Carcass, Municipal Waste, Sacred Reich, Creeping Death

Mohawk, Monday 3

With all due respect to groove metal rabble-rousers Sacred Reich, crossover keg-standers Municipal Waste, and British goregrind legends Carcass, I'd like to dedicate this space to Mohawk lineupmates Creeping Death. John Darnielle couldn't have realized it in 2002, but the Mountain Goats' track "The Best Ever Death Metal Band in Denton" prophesied the absolute triumph of these DFW-area riff warriors. Tossing pit-ready hardcore breakdowns, buzzy Gothenburg guitar tones, and the slam-happy gallop of mid-tempo thrash together in one blood-soaked bender, Creeping Death might be the best ever death metal band from Texas, full stop. – Julian Towers

MIKE, Slauson Malone, Sideshow

The Ballroom, Tuesday 4

The only trouble with seeing MIKE in concert is sharing him with everybody else. With crack-in-the-slipstream beat work and hazy head-trip flow, the 24-year-old Brooklynite has fortified that lo-fi warmth with a semi-constant release schedule. Witnessing his trajectory feels a bit like checking in with an old friend. Still, maybe it is time to liberate MIKE from your late-night headphone wandering session – latest release Beware of the Monkey is his most sonically crystalline and emotionally extroverted yet. Sound collagist Slauson Malone opens. – Julian Towers

Texas State & Huston Tillotson University Jazz Ensembles

Parker Jazz Club, Tuesday 4 – Wednesday 5

Austin jazz clubs generally do a good job of not only presenting ATX veterans, but also spotlighting the new generation, particularly the ones still in school. Witness Monks' frequent presentation of doctoral recitals. Another case in point: back-to-back nights at Parker featuring the jazz ensembles from two Central Texas universities. Directed by Dr. Utah Hamrick, the Texas State band filters contemporary pop tunes through advanced jazz arrangements, while Huston-Tillotson's Ensemble (aka the Jazz Collegians) sticks closer to tradition with the catalogs of Count Basie, Fats Waller, and Oliver Nelson, via the direction of Dr. Jeremy George. – Michael Toland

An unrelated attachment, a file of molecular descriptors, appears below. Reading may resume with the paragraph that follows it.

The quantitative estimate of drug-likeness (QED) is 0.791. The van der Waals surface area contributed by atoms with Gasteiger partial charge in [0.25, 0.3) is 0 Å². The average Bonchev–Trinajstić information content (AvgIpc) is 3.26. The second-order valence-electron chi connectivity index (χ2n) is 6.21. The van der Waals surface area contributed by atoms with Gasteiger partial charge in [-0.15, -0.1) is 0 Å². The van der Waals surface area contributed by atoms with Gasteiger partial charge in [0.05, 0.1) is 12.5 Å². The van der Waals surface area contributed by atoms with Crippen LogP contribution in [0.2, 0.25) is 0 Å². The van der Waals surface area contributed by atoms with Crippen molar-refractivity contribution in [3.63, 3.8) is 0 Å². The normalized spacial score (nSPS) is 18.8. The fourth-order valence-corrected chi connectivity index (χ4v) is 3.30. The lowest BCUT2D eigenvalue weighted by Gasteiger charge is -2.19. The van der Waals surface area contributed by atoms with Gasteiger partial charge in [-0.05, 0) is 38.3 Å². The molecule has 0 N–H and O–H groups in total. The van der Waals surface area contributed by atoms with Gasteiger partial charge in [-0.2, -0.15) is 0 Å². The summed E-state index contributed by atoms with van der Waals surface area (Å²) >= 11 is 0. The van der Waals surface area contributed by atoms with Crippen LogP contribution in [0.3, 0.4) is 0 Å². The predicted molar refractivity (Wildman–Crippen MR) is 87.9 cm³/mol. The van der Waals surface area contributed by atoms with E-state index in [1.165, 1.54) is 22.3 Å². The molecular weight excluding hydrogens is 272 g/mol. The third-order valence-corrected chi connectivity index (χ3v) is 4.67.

Steve Hackman’s Brahms x Radiohead

Moody Amphitheater, Thursday 6

It's difficult to imagine the commonalities between the 19th-century work of Johannes Brahms' First Symphony and Radiohead's 1997 OK Computer. Yet conductor Steve Hackman will be leading the Austin Symphony Orchestra and three vocalists in performing an exploratory rendition of both works, as an orchestral and chamber music palette guides moody interpretations of hits like "Karma Police," and "Paranoid Android." A fusion of both artists, the Grammy-awarded band's lyrics will at times embellish Brahms' original pieces, while the classical composer's Romantic motifs will alternately weave through Radiohead's melodies.  – Alejandra Ramirez

Music Notes

by Derek Udensi

Speaker Bump Social

Hole in the Wall, Friday 31

Ben Buck’s Speaker Bump promotion punctuates another month at the Hole with Dub Equis, Scuare, Louisiana native Moose Harris, and a live rap cypher.

REKT: DeVice Takeover

The Courtyard at Fourth & Co., Saturday 1

The space formerly known as Cedar Street Courtyard continues its revamp with the first event of a new drum ’n’ bass monthly residency. DeVice Records kicks off with label head René LaVice as the main event.

Ludovico Einaudi

Bass Concert Hall, Tuesday 4

Some may know the most-streamed classical pianist due to his 2013 track “Experience” going viral on TikTok last year. Ah, yes, the controversial social media platform birthed yet another flash in the pan. Not quite – the Italian composer was already averaging millions of monthly streams before that blip. Purists criticize his minimalism for supposed blandness, but “Nuvole Bianche” gets me every time.